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Bill McKibben is the author of a dozen books, including The End of Nature and Deep Economy: The Wealth of Communities and the Durable Future. A former staff writer for The New Yorker, he writes regularly for Harper's, The Atlantic Monthly, and The New York Review of Books, among other publications. In April 2007, he organized the Step It Up National Day of Climate Action, one of the largest global warming protests to date. Most recently, he has co-founder of 350.org, an international grassroots campaign that aims to mobilize a global climate movement united by a common call to action. He is a scholar-in-residence at Middlebury College, and lives in Vermont with his wife, the writer Sue Halpern, and their daughter.
(4 comments) SHARE Thursday, September 3, 2020 It's a New World, Each and Every Day
Every once in a while, it's worth stepping back and reminding ourselves what's actually going on, silently, every hour of every day. And what's going on is that we're radically remaking our planet, in the course of a human lifetime. Hell, in the course of a human adolescence.
SHARE Sunday, August 30, 2020 We've Run out of Presidential Terms to Waste
The working definition of the ongoing brain seizure that is 2020 is either that Coloradans are being told by state authorities to install smoke-resistant "safe rooms" in their houses, or that Californians now must weigh what kind of mask to wear.
(3 comments) SHARE Friday, August 21, 2020 Will Kamala Harris Act Boldly on Climate Change?
We're in the Kamala Harris era now, and so far, so good. Given the very real possibility that she'll be at or near the pinnacle of our politics for somewhere between four and 16 years, it's worth asking how she will handle the gravest crisis that looms over our planet.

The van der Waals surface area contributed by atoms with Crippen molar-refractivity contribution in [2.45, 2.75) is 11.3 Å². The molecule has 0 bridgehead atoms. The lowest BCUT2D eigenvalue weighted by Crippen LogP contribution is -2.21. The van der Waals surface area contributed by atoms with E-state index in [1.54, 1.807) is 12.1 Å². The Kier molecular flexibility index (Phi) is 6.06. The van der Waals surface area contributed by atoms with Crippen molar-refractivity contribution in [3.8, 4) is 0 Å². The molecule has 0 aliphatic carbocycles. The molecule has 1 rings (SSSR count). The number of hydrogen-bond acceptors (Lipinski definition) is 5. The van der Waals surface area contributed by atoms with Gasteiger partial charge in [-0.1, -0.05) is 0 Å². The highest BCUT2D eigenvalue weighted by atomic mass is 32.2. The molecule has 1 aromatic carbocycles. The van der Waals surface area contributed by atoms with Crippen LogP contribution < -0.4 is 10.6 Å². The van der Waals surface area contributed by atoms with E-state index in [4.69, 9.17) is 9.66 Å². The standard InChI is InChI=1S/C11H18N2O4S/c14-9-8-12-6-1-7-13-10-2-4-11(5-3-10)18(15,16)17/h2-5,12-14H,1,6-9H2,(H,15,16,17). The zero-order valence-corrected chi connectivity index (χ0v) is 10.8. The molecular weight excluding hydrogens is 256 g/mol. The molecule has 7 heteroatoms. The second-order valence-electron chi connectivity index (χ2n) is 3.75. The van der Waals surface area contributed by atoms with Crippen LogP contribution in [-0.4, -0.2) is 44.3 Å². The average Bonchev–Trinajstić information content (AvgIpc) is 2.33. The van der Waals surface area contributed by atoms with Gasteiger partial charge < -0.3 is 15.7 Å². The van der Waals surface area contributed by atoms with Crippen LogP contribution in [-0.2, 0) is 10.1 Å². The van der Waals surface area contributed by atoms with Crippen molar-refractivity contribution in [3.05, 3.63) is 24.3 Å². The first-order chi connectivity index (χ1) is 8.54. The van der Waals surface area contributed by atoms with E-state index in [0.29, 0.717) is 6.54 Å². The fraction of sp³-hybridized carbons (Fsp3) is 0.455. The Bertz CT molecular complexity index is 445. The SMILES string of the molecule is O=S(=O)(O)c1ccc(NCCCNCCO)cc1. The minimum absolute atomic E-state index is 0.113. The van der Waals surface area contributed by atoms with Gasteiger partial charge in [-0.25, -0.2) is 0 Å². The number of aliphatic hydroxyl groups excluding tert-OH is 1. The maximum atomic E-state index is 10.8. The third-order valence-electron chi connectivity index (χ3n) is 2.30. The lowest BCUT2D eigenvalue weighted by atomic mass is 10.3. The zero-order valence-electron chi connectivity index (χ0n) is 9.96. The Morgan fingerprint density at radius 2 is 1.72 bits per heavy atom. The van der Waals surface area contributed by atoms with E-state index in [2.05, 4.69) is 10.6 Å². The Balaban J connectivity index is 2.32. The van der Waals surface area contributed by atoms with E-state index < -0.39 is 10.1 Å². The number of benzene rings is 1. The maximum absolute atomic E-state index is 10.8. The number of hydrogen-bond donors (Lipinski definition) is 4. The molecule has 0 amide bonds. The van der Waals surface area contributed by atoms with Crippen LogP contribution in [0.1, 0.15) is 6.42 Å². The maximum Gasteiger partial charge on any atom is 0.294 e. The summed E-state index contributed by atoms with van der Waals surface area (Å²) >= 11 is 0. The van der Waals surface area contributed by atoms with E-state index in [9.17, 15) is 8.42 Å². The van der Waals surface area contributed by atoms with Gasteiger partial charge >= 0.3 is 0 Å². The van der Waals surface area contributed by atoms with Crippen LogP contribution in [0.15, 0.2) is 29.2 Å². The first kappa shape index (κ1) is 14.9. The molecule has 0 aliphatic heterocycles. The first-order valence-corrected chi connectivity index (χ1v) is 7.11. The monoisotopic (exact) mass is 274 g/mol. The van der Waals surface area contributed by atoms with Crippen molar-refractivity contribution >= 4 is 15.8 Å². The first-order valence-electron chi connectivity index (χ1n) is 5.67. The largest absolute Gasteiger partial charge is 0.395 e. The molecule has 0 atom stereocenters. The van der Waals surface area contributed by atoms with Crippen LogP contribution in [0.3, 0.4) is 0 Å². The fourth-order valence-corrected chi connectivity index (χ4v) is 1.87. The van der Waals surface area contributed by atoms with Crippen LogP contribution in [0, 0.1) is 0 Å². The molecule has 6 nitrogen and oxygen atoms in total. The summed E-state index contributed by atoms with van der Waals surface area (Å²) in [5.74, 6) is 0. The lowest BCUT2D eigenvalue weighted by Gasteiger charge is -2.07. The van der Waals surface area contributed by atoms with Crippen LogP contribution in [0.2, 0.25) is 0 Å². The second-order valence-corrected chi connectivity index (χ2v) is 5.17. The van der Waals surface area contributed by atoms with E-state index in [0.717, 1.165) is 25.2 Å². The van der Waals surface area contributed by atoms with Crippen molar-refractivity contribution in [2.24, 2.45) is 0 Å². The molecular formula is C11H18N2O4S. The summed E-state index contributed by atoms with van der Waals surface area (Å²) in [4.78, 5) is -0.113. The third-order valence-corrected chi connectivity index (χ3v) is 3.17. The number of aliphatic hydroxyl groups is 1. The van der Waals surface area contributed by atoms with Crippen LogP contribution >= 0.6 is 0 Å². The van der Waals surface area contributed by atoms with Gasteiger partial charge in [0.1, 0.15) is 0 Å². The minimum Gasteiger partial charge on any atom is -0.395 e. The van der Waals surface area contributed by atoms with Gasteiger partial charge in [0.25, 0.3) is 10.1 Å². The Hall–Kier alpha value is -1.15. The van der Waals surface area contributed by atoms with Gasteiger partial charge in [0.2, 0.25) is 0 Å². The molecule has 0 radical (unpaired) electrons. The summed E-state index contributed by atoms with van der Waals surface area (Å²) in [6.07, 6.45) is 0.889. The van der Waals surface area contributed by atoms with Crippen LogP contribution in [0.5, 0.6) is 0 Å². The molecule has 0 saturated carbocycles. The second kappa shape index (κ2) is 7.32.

(1 comments) SHARE Friday, July 31, 2020 How Hot Will the Future Feel?
The level of damage that comes from rising temperatures -- let's call it applied climatology -- is not as telling, ultimately, as our collective ability to respond to that damage
(5 comments) SHARE Thursday, July 23, 2020 What Joe Biden's Climate Plan Really Signals
Assuming that Trump exits next year, and that high-level climate denial goes with him, that pressure will do what pressure does: finally start to make things pop.
(1 comments) SHARE Thursday, July 2, 2020 What Facebook and the Oil Industry Have in Common
Why the oil companies don't just become solar companies? They don't for the same reason that Facebook doesn't behave decently: an oil company's core business is digging stuff up and burning it, just as Facebook's is to keep people glued to their screens.
SHARE Thursday, June 18, 2020 How Public Opinion Changes for the Better
You could feel the Zeitgeist shifting these past days, as culturally powerful parts of our society decided that the future lies with the protesters demanding accountability for America's past and safety from its present authorities.
SHARE Sunday, June 14, 2020 A Guy Named Craig May Soon Have Control Over a Large Swath of Utah
Joe Biden has promised, repeatedly, that, if elected President, he would end new leasing on federal lands for oil, gas, and coal. As he said during a primary debate in March, "No more drilling on federal lands. No more drilling, including offshore. No ability for the oil industry to continue to drill, period."
(1 comments) SHARE Tuesday, June 9, 2020 Making a Planet Worth Saving
Climate change and police brutality are directly linked together, because the communities who are most impacted and vulnerable to police brutality are also the same communities that are most vulnerable to climate change.